Nashville warbler 1
Tennessee warbler 2
Ovenbird 3
Black-capped chickadee 3
Ruby crowned kinglet 3
Blue-headed vireo 1
Song sparrow 2
Swamp sparrow 3
Gray cheeked thrush 1
White-throated sparrow 5
House finch 3
Gray catbird 3

Friday I noticed my asters are finally starting to bloom in the garden. It is always so fun to have that end of the summer color arrive.

Saturday I taught a birthday party for a Kindergartner at work and decided it would be fun to try to catch some more monarchs. There were still a few hanging around. I saw four of them and was able to catch two. We tagged them and sent them on their way. I taught canoeing in the afternoon and watched three young bald eagles hanging out at the lake. A turkey vulture came migrating through and the young eagles caused a ruckus and chased it a little when it swooped too close to where they were. The trees were about 5% changed on the lake but it was sunny so hopefully we'll see more color soon. We seem behind on our colors this fall and my suspicion is that the lack of sunlight is to blame. We need sun to create the anthocyanins in the leaves that give us the bright reds.

Speaking of sunshine, Sunday was a beautiful sunny day. We slept in and then hiked along the Mississippi at Fort Snelling State Park. The trees were still fairly green down at the river but you could tell things were drying out. We ate a late lunch outside and probably finished around 3:00. It was getting chilli by then. This fall sun certainly doesn't pack the heating power it did in the summer and I've noticed it chills down pretty quick in the afternoons now.

What to expect this week:

I'm looking for color this week. We're finally getting some sunshine which is doubly important for fall color. Sunlight helps the trees produce sugar though photosynthesis. Sugar is a key component needed to make the anthocyanins necessary for the reds and purples we see in the fall. The process that creates anthocyanins is also driven by sunlight. I think this is the week we'll really start to see a big change in the trees. Keep your fingers crossed, we seem to be a little behind schedule.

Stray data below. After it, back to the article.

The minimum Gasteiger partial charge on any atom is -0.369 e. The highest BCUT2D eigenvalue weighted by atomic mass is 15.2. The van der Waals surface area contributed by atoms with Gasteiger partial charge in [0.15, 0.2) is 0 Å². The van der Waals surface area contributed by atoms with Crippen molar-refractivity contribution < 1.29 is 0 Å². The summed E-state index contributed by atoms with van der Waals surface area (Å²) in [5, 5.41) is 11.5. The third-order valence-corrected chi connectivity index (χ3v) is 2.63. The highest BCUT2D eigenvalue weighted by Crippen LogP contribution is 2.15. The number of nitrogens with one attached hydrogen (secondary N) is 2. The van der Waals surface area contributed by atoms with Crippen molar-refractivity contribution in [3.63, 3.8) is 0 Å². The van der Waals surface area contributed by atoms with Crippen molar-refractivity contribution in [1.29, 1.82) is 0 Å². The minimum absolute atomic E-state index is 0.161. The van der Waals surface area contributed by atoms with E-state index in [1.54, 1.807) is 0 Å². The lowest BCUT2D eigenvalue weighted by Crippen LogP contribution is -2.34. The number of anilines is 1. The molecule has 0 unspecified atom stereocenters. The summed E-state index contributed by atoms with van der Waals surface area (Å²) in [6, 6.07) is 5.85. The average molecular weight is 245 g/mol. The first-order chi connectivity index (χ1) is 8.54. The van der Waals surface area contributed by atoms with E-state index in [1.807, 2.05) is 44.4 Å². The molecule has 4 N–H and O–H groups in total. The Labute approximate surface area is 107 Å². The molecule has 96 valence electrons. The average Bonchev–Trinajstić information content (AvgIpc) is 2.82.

4 comments:

rebeccainthewoods said...

I love these posts! I've recently started posting weekly phenology updates on my own blog - they're technically part of a required project for a graduate class I'm taking, but I'm enjoying doing them so much I keep forgetting that I'm also getting class credit for them! For the project I have to return to the same exact spot and record changes, but once the semester is over I might switch to a more general weekly list of observations like what you do.

rebeccainthewoods said...

Oh, and I was going to add and forgot - almost all the warblers I've been seeing pass through here (east of you, on the WI/MI border) have been Black-throated Greens, so I'm intrigued that they're totally missing from your tallies.

Kirk Mona said...
This comment has been removed by the author.
Kirk Mona said...

That's cool you are seeing so many black-throated greens. I rarely see them. I'm sure the great lakes effect their migration patterns so they are funneled into some areas and funneled out of others.